Ali, the holiday homes firm boss, says that guests from hell can be avoided with an “on-point vetting procedure” that involves plenty of instinct — and hard-earned experience.

Back in the early days, a guest from London left a luxury property with broken vases and stained sheets. The guest had booked a month’s stay, but left after just six days, according to Ali.

He left the property in a “disastrous form” to claim to Airbnb that the property had been rented out to him in its state of chaos.

“Of course, Airbnb is not on the ground, so they can’t say how I had given them the apartment,” Ali says. “That was a lesson learnt.”

Learning curve

As an local industry still in its teething stages, renting out property of Airbnb carries plenty more lessons for landlords hoping to make a quick buck.

Earlier this summer, an Airbnb guest booked several nights in palatial two-bedroom, 2,000 square foot apartment in the Palazzo Versace, next to Dubai’s creek.

The guest, a Emirati from Abu Dhabi who was on a visit to Dubai with his family, found the 2,000 square foot pad delightful, according to Chand Guria, the owner.

“He left a nice gift for me too, some chocolates,” says the Indian businessman.

But for Guria, the grateful guest’s generosity did little to sweeten the deal.

Despite the pad’s glittery baroque interiors, gilt-edged furniture and crockery, there simply aren’t many takers.

For starters, it’s too expensive, he says. At around Dh7 million, the massive cost of the property puts the per-night cost — around Dh4,000 — far out of reach for most tourists.

And then there’s the view — the apartment’s most eye-catching view is of the busy Al Khail highway, just 170 metres away.

“More tourists would want to be near Dubai mall, or the Marina, or the beach,” he says. “Demand is low.”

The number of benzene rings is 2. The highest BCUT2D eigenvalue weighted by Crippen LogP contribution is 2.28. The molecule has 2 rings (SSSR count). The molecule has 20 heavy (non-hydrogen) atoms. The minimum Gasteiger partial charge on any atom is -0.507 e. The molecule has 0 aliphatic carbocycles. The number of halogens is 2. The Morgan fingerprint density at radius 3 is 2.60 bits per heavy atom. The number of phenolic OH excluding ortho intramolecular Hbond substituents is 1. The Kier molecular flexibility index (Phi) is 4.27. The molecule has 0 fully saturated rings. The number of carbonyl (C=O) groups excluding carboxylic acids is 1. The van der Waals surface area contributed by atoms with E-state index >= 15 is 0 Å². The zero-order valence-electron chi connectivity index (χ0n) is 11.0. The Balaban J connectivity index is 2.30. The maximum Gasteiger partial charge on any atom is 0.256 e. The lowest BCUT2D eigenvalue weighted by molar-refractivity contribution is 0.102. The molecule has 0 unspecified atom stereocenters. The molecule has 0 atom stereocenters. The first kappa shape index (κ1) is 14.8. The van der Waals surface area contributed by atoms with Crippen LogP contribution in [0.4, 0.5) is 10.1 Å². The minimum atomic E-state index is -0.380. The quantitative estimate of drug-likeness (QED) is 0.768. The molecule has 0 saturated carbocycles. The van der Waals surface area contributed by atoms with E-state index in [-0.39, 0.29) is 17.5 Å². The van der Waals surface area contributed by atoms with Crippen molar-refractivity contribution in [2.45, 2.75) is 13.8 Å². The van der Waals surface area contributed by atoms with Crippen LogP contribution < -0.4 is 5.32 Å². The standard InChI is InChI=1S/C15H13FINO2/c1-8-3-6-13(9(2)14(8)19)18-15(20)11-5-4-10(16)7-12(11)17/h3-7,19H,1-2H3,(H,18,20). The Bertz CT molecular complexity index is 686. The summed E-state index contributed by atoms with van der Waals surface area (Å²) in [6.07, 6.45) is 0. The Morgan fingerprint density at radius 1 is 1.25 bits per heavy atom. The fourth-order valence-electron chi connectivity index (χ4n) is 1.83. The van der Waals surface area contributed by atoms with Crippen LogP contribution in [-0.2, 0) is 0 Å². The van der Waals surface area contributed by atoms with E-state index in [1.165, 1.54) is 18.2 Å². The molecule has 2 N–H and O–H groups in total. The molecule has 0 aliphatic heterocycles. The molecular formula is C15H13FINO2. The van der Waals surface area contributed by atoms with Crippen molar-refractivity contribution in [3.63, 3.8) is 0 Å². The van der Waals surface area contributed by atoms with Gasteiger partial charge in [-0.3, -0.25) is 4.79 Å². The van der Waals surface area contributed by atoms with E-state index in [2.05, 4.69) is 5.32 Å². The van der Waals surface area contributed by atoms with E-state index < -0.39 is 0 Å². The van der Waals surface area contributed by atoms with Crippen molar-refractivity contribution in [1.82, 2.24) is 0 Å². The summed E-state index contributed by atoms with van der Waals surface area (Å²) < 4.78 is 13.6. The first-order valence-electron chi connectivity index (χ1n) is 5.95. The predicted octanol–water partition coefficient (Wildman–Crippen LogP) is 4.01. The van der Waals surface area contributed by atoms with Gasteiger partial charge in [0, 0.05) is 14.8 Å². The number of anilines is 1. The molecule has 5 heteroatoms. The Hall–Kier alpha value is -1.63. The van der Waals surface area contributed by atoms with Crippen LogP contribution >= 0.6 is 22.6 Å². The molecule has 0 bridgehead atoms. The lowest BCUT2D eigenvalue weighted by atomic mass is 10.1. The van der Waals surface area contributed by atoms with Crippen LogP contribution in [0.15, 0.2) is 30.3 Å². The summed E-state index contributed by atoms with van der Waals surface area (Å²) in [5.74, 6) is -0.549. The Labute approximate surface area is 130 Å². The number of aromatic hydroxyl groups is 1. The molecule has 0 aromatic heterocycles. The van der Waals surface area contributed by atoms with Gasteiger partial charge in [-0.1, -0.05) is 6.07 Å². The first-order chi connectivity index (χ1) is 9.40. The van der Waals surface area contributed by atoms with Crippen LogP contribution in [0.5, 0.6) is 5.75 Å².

Where do I sign up?

How do I register my home with the DTCM so it’s fully legal to list on Airbnb?

*Follow this link to the DTCM’s online platform: https://hh.dtcm.gov.ae/holidayhomes/ and go through the steps given on the portal — there are quite a few. You’ll next have to visit the DTCM in Al Garhoud during business hours on working days. Don’t forget to bring a copy of your Emirates ID.

*You can then upload your property and relevant documents on the DTCM platform. If you’re a tenant, make sure to get a letter of no-objection from the landlord. You’ll also need to purchase insurance for your home. Bear in mind you have pay Dh1,520 to activate your account with the DTCM’s online platform. There’s also a Dh300 fee for each bedroom in your property, and a Dh70 management fee.

*As long as you haven’t skipped any steps, you’re good to go. When you’ve put the property up on Airbnb, just make sure to get passport copies of each guest and submit them to the DTCM. You will also need to pay a tax to the DTCM each month. Good luck!

(Tips courtesy of Ameer Jawad, the founder of Faraway Homes, a Dubai-based holiday homes firm)

Airbnb in numbers

*1,500,000: homes, rooms and spaces listed on Airbnb

*34,000: cities found on Airbnb

*191: countries where Airbnb operates

*5,000: dirhams you’ll have to pay to Dubai authorities if you break the rules